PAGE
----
State officials believe falling exterior ceiling tiles at the Hawaii State Capitol are the result of strong winds on Monday and this past weekend.

The area has been closed off to the public, according to Civil Beat’s media partner, KITV.

The tiles — located on the mauka side of the Capitol — began to sag earlier this month. The building manager, Ernie Bautista, said at the time he did not know what was causing the sagging.

Capitol building damaged on the mauka/ewa corner. South Beretania Street side. 21 feb 2017

The Capitol’s tile damage was evident Tuesday.

Cory Lum/Civil Beat

Bautista said the Department of Accounting and General Services planned to send a team out to investigate what was going on, and he referred further questions to Dean Shimomura, administrator for DAGS’ central services division.

Shimomura later described the sagging tiles as “mostly a cosmetic problem, but we will continue to monitor and see what can be put together to get it fixed soon.”

He said safety was not an issue and that it was the first time in his 12 years at DAGS that there have been reports of problems with the tiles.

On Tuesday, KITV reported that some tiles fell into the reflecting pool and that maintenance crews “will assess the damage and scaffolding will be put up for repairs.”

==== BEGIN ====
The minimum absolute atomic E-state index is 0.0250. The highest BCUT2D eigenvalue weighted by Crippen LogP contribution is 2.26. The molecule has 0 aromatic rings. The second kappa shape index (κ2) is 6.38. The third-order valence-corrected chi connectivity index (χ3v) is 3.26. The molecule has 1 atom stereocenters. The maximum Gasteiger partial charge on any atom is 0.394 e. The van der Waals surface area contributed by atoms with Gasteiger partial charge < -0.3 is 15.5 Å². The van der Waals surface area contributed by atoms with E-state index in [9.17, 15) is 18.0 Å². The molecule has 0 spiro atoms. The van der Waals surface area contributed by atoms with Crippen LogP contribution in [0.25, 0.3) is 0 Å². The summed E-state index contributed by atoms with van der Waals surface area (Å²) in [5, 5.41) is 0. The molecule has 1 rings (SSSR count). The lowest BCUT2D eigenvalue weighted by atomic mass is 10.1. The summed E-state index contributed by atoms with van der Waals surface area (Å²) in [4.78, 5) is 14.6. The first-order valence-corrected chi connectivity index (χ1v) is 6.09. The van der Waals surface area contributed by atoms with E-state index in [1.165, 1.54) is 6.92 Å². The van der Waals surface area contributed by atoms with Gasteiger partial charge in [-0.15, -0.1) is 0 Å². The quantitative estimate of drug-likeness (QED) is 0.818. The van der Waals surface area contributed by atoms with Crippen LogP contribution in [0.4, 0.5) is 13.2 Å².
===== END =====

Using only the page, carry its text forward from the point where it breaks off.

Saggy roof Capitol building located on Mauka ewa corner. 6 feb 2017

Here is the same section of the Capitol — with sagging tiles — on Feb. 6.

Cory Lum/Civil Beat

State Comptroller Rod Beckher told KITV that the tiles are decorative and “not a structural issue for second floor offices.”

He added:

Our first priority is to eliminate the hazards, check the remaining tiles, then perform repairs. There will be an emergency procurement for a contractor.

We were previously made aware of concerns about the appearance of the area but did not have a reason to declare an emergency situation.

Bids are due to DAGS this Friday.

“Due to the location of the damage and the design of the building, access is extremely difficult and our staff and the contractor are trying to determine the best strategy to address the issue,” said Beckher. “The current plan is to erect scaffolding in the pool under the area. We won’t know the extent of the problem, the cost of repairs and the timeline for repairs until we can safely examine the damaged area.”

Construction of the Capitol was completed in 1969.

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